Food delivery. Photo by Kai Pilger on Unsplash

Reimagining European restaurants for the new normal – report

To win in the next normal, European restaurants will need to embrace innovation in their channel strategy, menu offerings, and business model.

Man mopping cafe. Photo by Zhanjiang Chen on Unsplash cropped
Man mopping cafe. Photo by Zhanjiang Chen on Unsplash

Six months into the COVID-19 crisis, European restaurants are reopening amid challenging conditions such as infection waves, mandated reductions in seating capacity, and consumer safety concerns.

One thing is certain—the market will not go back to how it was before the pandemic. Already, we’re seeing consumer preferences and behaviors change. Consumers are showing greater focus on value-for-money and more interest in restaurants that offer healthy food options. And while there was an increase in home-cooking during lockdown and in the desire to order food for delivery or pickup, we are now seeing fast-food sales picking up again. In Germany, for instance, where recovery has been relatively strong, 100 percent of restaurants are taking reservations for diners.1 As these changes continue evolving, restaurant owners are rightly asking, “How do I need to change to succeed going forward?”

Our research and analysis of the European restaurant industry unveils three innovation areas that will set restaurant leaders apart as consumer and market dynamics change: channel strategy (particularly online ordering), menu optimization, and new business models.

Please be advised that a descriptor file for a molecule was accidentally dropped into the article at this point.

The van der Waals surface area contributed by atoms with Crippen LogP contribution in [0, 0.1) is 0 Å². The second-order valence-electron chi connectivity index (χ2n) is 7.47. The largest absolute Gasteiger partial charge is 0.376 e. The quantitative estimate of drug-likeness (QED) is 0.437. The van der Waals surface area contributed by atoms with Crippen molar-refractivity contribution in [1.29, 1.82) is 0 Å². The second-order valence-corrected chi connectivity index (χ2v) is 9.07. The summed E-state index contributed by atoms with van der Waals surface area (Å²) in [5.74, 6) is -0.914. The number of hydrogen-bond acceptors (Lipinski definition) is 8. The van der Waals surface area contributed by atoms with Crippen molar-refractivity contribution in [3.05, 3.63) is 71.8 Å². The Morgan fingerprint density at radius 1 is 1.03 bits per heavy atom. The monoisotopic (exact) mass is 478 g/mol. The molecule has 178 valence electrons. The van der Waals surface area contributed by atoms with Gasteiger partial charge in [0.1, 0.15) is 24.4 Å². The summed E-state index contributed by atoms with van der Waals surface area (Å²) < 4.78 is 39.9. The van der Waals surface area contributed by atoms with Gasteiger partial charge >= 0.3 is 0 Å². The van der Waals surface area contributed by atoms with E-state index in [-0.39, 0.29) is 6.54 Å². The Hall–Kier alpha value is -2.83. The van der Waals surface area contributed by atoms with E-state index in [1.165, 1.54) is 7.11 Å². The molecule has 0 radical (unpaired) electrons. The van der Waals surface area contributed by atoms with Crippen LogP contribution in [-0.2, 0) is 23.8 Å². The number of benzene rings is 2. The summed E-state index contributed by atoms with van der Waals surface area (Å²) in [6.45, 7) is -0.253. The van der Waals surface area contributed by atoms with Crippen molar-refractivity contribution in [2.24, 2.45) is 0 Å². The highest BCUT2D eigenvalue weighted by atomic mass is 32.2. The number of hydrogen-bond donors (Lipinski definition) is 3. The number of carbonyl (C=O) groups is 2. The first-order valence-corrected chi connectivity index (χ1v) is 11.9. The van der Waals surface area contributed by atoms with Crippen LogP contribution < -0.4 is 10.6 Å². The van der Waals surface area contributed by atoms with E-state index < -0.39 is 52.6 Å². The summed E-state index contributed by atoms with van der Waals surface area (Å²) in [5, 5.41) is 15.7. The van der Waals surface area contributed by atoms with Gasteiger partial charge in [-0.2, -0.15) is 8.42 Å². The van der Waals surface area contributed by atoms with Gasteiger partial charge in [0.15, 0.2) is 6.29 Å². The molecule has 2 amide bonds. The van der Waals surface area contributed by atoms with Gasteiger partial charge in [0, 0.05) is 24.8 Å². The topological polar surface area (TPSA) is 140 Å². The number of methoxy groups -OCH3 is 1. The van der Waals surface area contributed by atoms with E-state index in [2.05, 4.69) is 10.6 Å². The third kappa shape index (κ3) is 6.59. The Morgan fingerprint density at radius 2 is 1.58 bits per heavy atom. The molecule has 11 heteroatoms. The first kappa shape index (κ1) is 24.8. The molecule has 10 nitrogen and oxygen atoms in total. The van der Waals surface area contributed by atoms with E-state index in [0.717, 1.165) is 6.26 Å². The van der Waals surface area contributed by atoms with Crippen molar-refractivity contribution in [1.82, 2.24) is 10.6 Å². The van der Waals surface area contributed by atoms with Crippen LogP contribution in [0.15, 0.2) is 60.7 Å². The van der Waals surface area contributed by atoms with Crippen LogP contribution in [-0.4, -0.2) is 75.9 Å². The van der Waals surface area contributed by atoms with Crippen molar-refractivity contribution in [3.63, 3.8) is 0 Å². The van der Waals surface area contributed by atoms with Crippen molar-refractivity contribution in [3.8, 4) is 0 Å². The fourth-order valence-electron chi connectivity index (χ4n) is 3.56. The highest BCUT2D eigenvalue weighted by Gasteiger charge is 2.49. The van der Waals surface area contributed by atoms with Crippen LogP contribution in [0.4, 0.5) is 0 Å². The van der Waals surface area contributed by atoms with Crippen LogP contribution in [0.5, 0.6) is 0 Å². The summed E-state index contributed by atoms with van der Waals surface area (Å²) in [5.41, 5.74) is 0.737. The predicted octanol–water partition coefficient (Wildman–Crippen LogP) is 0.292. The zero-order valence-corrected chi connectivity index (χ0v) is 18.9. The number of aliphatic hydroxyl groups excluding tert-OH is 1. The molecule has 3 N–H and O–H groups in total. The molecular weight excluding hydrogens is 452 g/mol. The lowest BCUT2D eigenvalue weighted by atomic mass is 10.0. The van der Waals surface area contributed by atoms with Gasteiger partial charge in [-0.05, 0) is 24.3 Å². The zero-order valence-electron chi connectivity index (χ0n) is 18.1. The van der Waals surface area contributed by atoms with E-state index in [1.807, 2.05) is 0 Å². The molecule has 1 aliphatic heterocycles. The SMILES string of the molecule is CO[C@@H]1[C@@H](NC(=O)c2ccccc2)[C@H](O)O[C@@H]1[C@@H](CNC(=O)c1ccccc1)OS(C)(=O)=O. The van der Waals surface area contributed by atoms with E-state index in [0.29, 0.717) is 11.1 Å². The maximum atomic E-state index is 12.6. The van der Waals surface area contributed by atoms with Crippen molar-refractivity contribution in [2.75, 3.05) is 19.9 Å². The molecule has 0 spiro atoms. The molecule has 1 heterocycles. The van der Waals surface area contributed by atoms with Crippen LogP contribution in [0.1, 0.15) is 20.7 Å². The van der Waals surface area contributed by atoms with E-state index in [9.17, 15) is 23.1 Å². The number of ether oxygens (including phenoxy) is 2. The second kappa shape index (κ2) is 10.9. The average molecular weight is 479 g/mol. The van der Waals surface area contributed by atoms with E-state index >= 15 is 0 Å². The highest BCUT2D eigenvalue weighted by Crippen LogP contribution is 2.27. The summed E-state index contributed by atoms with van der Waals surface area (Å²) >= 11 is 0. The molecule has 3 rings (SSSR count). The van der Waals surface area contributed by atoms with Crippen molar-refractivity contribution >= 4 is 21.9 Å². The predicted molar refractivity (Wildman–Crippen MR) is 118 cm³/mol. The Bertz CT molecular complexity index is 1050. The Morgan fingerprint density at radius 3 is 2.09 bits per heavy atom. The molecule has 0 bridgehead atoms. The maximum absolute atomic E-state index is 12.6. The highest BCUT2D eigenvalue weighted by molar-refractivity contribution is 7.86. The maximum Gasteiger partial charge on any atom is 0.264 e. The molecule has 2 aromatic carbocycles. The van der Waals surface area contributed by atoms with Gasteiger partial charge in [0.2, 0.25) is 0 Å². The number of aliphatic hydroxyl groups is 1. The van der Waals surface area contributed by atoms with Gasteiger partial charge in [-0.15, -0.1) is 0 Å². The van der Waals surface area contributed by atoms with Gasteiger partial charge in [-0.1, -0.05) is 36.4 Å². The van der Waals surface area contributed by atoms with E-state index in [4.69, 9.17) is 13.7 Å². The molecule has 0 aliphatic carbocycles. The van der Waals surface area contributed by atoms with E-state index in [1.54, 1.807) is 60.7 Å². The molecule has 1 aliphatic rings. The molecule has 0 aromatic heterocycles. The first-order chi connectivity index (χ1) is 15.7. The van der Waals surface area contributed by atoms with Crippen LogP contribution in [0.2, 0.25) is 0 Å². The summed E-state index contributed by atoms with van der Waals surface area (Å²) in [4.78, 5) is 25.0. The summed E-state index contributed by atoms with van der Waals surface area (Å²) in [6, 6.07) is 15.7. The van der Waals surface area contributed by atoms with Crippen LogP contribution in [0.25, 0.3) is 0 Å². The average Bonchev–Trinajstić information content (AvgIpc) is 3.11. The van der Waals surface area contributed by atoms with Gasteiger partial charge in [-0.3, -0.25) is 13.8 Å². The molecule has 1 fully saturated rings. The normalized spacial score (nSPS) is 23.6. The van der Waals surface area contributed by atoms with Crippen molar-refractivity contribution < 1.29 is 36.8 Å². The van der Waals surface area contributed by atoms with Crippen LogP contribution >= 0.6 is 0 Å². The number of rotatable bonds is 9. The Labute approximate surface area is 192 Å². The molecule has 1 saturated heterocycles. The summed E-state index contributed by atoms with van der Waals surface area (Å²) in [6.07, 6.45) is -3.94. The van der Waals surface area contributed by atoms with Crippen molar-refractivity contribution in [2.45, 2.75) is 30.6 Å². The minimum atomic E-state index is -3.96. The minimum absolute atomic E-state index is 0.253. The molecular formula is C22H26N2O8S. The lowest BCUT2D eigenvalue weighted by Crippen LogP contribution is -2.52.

Adapting channel strategy

The pandemic has accelerated the use of digital channels—such as online delivery, click and collect, and contactless ordering—but it has also changed eating habits and overall consumer lifestyles.

Changing consumer eating habits and lifestyles

Global lockdowns have accelerated one pre-pandemic trend: staying in is the new going out. Data from ordering player Deliveroo reveal that Friday and Saturday night orders are up 36 percent across Europe compared with pre-lockdown numbers and are likely to continue in this fashion for at least the near term. In France, orders on those same days of the week were up more than 16 percent; in the United Kingdom, they were up more than 40 percent.2

While working from home may negatively affect restaurant foot traffic, especially in office-heavy areas, it can also create new opportunities. During April, May, and June, delivery firms reported a 50 percent increase in breakfast orders and an 80 percent increase in lunch orders.

Growing digital ordering and delivery

Despite the existing prevalence of delivery, countries across Europe saw some consumers use delivery for the first time amid the pandemic: France saw 1 percent of consumers try restaurant delivery for the first time, Spain and the United Kingdom saw 3 percent, and Germany saw 4 percent. Those same countries saw an increase in online food delivery from existing users as well; for example, Germany saw 13 percent of consumers use online delivery more often. According to McKinsey’s recent consumer sentiment survey, across Europe, approximately 35 to 55 percent of existing consumers intend to continue using delivery more in the future…

visit McKinsey & Co. to read full story or download report

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